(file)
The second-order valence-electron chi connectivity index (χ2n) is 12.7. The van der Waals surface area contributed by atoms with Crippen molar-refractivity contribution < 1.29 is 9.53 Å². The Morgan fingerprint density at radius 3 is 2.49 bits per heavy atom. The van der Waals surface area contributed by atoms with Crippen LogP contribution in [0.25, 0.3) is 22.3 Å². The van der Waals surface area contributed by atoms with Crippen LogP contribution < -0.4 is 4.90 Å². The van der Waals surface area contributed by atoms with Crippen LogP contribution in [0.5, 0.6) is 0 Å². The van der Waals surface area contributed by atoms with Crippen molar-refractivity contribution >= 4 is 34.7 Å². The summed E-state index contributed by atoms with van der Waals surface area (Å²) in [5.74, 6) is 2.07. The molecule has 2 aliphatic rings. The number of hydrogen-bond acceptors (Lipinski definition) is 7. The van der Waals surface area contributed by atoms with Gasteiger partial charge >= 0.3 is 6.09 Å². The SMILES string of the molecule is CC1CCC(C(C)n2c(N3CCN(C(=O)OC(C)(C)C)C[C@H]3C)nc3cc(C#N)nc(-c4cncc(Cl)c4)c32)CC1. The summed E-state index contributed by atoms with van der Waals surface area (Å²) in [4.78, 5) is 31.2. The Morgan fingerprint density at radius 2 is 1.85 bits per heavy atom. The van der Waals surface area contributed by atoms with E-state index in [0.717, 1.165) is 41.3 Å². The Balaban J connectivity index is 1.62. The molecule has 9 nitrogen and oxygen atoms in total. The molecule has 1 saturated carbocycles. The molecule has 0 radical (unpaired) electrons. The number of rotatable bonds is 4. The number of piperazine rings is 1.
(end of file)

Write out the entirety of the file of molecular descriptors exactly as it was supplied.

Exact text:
The second-order valence-electron chi connectivity index (χ2n) is 12.7. The van der Waals surface area contributed by atoms with Crippen molar-refractivity contribution < 1.29 is 9.53 Å². The Morgan fingerprint density at radius 3 is 2.49 bits per heavy atom. The van der Waals surface area contributed by atoms with Crippen LogP contribution in [0.25, 0.3) is 22.3 Å². The van der Waals surface area contributed by atoms with Crippen LogP contribution < -0.4 is 4.90 Å². The van der Waals surface area contributed by atoms with Crippen LogP contribution in [0.5, 0.6) is 0 Å². The van der Waals surface area contributed by atoms with Crippen molar-refractivity contribution >= 4 is 34.7 Å². The summed E-state index contributed by atoms with van der Waals surface area (Å²) in [5.74, 6) is 2.07. The molecule has 2 aliphatic rings. The number of hydrogen-bond acceptors (Lipinski definition) is 7. The van der Waals surface area contributed by atoms with Gasteiger partial charge >= 0.3 is 6.09 Å². The SMILES string of the molecule is CC1CCC(C(C)n2c(N3CCN(C(=O)OC(C)(C)C)C[C@H]3C)nc3cc(C#N)nc(-c4cncc(Cl)c4)c32)CC1. The summed E-state index contributed by atoms with van der Waals surface area (Å²) in [4.78, 5) is 31.2. The Morgan fingerprint density at radius 2 is 1.85 bits per heavy atom. The van der Waals surface area contributed by atoms with E-state index in [0.717, 1.165) is 41.3 Å². The Balaban J connectivity index is 1.62. The molecule has 9 nitrogen and oxygen atoms in total. The molecule has 1 saturated carbocycles. The molecule has 0 radical (unpaired) electrons. The number of rotatable bonds is 4. The number of piperazine rings is 1.